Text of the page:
No one else is looking out for your personal interests. Some people, such as those in government, are engaged in social engineering, trying to change things for society as a whole. If a few thousand drivers run out of petrol because they have been encouraged to buy less, that is acceptable collateral damage if it results in an improvement on average. The media are trying to sell newspapers, etc. For example, the Daily Mail clearly has a (not so secret) policy to keep middle-England angry and frightened as a sales ploy.
So drivers should confidently assume that there will be an extra demand for petrol for a while, (that was always obvious once the possibility arose of a future shortage), and use that as input into their own informed decisions. And they should not worry that they will be forcing significant impacts on others. We are all too insignificant in a population of 10s of millions to be able to do that.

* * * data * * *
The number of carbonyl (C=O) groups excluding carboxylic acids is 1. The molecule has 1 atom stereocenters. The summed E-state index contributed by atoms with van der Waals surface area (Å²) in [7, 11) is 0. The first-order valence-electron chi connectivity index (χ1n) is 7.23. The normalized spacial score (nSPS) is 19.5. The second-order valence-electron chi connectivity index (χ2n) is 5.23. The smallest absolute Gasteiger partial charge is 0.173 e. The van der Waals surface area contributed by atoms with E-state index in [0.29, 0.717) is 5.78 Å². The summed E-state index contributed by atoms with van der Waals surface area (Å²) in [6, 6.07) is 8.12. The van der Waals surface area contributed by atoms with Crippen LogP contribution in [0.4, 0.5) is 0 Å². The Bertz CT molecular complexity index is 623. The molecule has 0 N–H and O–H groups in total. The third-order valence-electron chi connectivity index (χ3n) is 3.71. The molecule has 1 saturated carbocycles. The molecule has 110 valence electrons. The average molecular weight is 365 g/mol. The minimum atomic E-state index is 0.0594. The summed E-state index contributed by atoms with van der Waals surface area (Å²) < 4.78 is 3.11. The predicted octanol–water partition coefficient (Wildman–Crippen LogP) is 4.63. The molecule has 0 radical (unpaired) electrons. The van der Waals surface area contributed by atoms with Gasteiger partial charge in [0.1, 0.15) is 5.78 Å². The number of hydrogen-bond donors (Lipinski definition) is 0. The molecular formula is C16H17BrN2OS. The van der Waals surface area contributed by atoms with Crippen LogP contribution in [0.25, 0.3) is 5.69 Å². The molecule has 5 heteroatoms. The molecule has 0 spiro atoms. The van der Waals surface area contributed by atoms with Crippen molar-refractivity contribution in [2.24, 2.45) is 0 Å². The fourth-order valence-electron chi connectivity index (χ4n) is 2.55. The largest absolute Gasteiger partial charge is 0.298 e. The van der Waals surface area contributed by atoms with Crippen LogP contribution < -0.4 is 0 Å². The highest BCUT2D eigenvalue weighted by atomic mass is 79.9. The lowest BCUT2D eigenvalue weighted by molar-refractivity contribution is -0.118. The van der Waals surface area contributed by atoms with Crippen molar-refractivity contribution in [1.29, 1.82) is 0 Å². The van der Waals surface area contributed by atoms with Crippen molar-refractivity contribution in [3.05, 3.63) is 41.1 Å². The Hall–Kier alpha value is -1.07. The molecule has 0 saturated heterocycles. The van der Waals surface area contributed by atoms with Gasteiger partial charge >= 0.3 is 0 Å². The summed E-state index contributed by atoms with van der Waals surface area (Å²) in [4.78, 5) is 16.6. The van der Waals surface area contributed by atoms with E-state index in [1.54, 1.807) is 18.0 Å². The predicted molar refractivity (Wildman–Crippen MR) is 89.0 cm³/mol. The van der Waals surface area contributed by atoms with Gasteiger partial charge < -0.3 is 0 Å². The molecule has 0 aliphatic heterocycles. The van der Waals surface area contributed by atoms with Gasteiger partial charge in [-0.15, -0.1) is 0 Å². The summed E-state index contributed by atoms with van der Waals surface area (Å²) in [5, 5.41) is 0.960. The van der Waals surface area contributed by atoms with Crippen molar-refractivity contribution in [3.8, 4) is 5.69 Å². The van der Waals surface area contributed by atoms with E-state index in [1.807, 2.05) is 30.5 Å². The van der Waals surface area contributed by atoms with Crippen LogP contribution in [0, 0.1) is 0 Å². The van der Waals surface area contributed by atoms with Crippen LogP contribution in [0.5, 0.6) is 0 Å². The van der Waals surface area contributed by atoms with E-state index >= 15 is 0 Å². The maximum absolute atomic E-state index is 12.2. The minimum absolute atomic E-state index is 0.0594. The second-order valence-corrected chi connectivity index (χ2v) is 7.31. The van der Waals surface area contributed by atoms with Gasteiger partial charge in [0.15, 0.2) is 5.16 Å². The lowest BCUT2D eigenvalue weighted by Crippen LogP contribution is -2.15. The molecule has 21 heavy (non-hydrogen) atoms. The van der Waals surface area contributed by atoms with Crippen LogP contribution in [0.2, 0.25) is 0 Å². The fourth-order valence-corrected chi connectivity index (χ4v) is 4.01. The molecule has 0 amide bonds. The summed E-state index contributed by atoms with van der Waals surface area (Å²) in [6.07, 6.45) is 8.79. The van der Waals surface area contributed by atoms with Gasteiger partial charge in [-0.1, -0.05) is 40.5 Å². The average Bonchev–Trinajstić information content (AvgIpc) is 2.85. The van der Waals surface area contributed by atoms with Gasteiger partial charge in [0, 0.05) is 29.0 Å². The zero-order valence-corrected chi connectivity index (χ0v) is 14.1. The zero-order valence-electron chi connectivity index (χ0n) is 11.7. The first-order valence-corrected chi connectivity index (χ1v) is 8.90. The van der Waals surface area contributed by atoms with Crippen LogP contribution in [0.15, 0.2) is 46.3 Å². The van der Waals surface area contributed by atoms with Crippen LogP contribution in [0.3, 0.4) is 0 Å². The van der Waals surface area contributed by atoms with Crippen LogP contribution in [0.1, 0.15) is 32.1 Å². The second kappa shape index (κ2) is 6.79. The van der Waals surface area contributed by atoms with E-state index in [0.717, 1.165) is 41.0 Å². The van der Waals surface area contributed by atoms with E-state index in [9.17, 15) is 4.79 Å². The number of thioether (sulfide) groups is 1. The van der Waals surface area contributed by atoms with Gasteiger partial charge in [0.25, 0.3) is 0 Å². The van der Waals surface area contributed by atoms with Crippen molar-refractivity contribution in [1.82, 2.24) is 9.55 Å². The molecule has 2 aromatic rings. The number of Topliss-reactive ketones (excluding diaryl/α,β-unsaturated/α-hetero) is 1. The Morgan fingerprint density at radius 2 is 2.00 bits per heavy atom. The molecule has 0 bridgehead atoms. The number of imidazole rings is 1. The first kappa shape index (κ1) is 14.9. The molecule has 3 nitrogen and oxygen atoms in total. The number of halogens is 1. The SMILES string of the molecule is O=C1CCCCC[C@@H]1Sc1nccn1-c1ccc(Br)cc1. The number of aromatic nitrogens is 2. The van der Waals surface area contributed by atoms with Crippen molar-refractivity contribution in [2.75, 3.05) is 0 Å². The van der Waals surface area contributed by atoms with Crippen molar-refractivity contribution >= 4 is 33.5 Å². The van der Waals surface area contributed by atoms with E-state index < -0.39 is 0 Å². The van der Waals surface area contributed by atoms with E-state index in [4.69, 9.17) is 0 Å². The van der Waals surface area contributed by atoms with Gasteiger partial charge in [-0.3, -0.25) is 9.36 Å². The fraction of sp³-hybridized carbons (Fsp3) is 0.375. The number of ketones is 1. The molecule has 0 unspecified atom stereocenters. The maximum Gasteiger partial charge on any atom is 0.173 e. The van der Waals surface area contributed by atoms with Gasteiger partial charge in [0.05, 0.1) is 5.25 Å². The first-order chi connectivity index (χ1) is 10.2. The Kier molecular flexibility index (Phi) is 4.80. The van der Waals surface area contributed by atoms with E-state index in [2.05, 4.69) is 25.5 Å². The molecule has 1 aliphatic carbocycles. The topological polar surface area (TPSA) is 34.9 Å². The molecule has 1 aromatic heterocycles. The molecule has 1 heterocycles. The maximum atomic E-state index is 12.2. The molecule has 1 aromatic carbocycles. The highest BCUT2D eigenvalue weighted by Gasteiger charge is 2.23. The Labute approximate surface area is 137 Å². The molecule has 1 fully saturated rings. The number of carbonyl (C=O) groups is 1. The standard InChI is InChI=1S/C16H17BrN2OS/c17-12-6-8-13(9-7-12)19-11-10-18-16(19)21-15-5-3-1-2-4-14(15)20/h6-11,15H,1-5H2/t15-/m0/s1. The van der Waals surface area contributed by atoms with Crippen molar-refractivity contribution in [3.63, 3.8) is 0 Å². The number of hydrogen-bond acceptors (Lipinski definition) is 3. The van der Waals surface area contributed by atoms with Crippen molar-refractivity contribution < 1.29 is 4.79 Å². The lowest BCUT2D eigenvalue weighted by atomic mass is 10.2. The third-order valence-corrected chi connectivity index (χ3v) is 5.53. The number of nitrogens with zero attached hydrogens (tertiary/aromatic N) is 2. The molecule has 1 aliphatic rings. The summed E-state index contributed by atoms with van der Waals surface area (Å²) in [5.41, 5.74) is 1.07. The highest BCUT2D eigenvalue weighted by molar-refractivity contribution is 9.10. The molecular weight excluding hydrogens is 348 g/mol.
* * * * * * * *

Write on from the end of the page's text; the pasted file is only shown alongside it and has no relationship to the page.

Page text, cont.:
Given that there will be no strike over Easter, does that mean that people should be expected to stop trying to buy petrol? Probably not – people are not buying now to tide them over Easter. They are buying now to tide them over the next few days. The problem is currently being driven by the altered purchasing pattern of many drivers which is causing shortages, not by the strike!
What are the lessons?
Perhaps the main lesson is taken from the above Wikipedia quote:
“Therefore, emergency planners advise that people should maintain a stockpile or pantry list at all times. This advice is intended to avoid excessive or last minute purchases, which can put a strain on supply in times of shortages“.